"Lotsh of little drinkiesh then lotsh uv kishes," burbled the monster. "No girlsh here. Gimme kish, fairy boysh."

The CEO knew that he had to do something. The situation was going from bad to worse. There was another spell he could try, but it wasn't very powerful. Maybe there was something in the forbidden section of the library, if he could find a way in. However, he decided it was worth a try before scouring the dusty shelves.

Inebriation had your turn
Nearby folk for you do yearn
Obey this spell so strict and stern
Leave these three and don't return

Fairies, of course, stick to non-alcoholic nectar and the mortals in the ante-room wanted to keep their wits about them in the face of the emergency so there was no-one in the vicinity yearning for inebriation. Consequently, the spell failed.

Muttering 'Spanner' under his breath the CEO left the room wondering if there was a Resigning from Office Spell. Being a Grand Officer Of Fairyland simply wasn't worth the bother. For two pins (whatever they were and if he had a couple of them) he would seek out the nearest dewdrop and wash his hands of the whole business. Although, he recalled bitterly, that was another of the mortal sayings that didn't seem to work, so the buck was almost certainly going to stop with him. He hoped it would be one of the smaller antelope and wouldn't stay too long. His dell, although large as befitted his status, was crowded enough as it was.

"Good," said Conrad, eying his departure owlishly, "He'sh gone. Now we can have lotsh more of little drinkiesh."

They had them.

They were no longer bothering about the pretty colours, and when they discovered that, for some odd reason, the liquids insisted on going onto the floor instead of into their glasses, each simply grabbed the nearest bottle and drank from it directly.

The monster kept asking where the 'girlsh' had got to and demanding that the fairy boys 'kish' him. Tinkerbeau and Conrad looked at each other then at the monster. Although he was their greatest friend and companion, and would remain so forever and ever, they didn't want to 'kish' him, they preferred to 'kish' each other.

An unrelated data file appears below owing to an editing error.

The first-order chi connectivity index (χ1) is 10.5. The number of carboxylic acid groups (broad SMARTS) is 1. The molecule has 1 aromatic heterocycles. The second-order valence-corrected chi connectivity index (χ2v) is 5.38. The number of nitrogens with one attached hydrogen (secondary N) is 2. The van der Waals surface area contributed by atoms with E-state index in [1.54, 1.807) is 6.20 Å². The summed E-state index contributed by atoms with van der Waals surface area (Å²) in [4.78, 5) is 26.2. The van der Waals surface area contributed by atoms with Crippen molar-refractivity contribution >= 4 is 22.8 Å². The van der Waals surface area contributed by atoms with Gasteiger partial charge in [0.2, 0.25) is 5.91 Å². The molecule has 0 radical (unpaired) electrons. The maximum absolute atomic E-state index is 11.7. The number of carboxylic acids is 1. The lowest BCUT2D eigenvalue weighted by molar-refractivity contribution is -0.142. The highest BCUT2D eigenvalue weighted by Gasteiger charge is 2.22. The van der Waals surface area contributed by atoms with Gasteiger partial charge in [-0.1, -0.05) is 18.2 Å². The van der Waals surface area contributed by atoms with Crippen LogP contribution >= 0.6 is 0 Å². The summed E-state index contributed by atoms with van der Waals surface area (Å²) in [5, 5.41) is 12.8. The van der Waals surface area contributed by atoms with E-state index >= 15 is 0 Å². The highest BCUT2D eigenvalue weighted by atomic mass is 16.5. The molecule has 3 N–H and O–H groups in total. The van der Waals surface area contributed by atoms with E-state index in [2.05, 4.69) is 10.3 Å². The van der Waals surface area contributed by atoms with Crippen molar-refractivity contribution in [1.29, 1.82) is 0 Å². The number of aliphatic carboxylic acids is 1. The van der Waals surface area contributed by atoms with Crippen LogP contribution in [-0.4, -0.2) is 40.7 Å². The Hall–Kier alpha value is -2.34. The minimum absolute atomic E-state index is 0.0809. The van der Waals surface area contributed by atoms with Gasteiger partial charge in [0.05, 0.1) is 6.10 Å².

Two minds with but a single drunken thought they leant closer but somehow the monster got between them. As their lips touched his cheeks, there was a flash of light and a loud peal of bells.

They looked at each other, moaned piteously, and gripped their aching heads.

"What happened?" Conrad asked, wondering why the room was going round and round while he was staying still.

"Don't know. Just want the room to stop twirling."

They held each other for mutual support then, as they always did when hugging each other, they kissed. Again, at the last minute, the monster pushed them apart and got between them.

This time the flash of light didn't hurt their eyes a bit and their headaches disappeared as the peal of bells died away.

"Um, Conrad, weren't you supposed to undo a spell?"


"You know, the one on the baby."


"Well, monster."

"Monster? What monster?…Oh, that monster."

They looked around. Surely, just a minute ago, there had been a monster in between them? A friendly one, rather too friendly perhaps as it kept wanting them to kiss it. Well, there was nothing to be seen, apart from a lot of empty bottles and of course, the baby's crib. It wouldn't have climbed in there would it?

They peered in.

No. All it contained was a sleeping baby. They glanced at each other, then rather dubiously at the infant. Babies were alright, but who needed one? Oh well, everything seemed fine. Obviously, it had been a false alarm and they'd been summoned for nothing. Taking each other's hands, they stared at the baby again. It had a reminiscent smile on it's face and as they watched, it hiccupped, then burped. Long and loudly! Giggling, there was a spell to cure hiccups (sometimes) but they'd had enough magic for one day, they flew out of the window and back to their dell.

Just as they arrived there was a scrabbling sound and a mole dug its way out of the earth in front of them, followed by another one. Two moles. Two very familiar moles.

Entranced, they listened to the excited squeaks, it almost sounded like speech. Oh well, moles will be moles, even if one of them was a somewhat exaggerated mole, here and there.

As if coming to a decision, the animals sat up on their haunches and beckoned. Conrad and Tinkerbeau looked at each other but the gesture was unmistakeable. Bending down, each felt a cold nose pressed against his cheek then a soft smacking sound as the moles kissed them!

Blushing right through their fur the little creatures kissed them once again, then kissed each other, winked at the fairy boys and shot back into their oddly shaped hole, the male taking extra care as he entered it.

Giggling, they hugged each other. They might try that adapted Help in Case of emergency Spell on each other one day. It seemed rather effective judging by the passionate squeaks, squeals and lecherous mole-ish laughter that floated up from the depths of the odd, figure of eight shaped hole, at their feet.